As people, we learn and grow over time. Of these three stories, which supports growth? Of these three stories, which people would you rather work with as adults? Who would you hire?
I know, for me, I’d take the under-educated, low-income kids over the college students any time. Why? It’s about community. Lincoln High School is making better adults than Dawson College is. The graduates from Jon Kitna’s football team might not be the best educated kids. They might need a lot of hand holding and training to make it in the real world, but they’ll have character. If I’m working a security problem with someone, I need someone I can trust. That means I need someone who has been raised to be trustworthy. Improvement is iterative and if you’re not given the ability to learn and grow from your mistakes, you’re just going to wind up making the same errors over and over again. As a security person, a professional and, really, just as an adult, I need people who have made mistakes, owned up to them and, where possible, fixed them. I need learners and I need people who can see the shades of grey in the world. I suspect that you do too.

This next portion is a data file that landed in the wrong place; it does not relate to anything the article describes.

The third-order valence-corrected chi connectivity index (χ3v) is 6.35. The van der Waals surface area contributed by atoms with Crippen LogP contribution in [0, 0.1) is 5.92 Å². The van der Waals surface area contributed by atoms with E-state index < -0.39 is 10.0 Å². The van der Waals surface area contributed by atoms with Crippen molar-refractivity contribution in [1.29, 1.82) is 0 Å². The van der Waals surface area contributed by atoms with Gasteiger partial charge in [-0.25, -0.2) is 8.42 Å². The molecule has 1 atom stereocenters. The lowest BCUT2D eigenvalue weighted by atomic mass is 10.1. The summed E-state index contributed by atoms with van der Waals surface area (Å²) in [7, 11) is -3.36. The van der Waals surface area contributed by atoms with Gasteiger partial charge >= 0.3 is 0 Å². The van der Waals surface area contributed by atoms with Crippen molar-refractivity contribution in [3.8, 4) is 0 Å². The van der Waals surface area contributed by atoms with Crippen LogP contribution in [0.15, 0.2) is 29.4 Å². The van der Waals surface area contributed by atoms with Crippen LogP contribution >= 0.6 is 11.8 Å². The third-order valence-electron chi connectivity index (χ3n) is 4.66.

(This post was originally published on RJS Smart Security)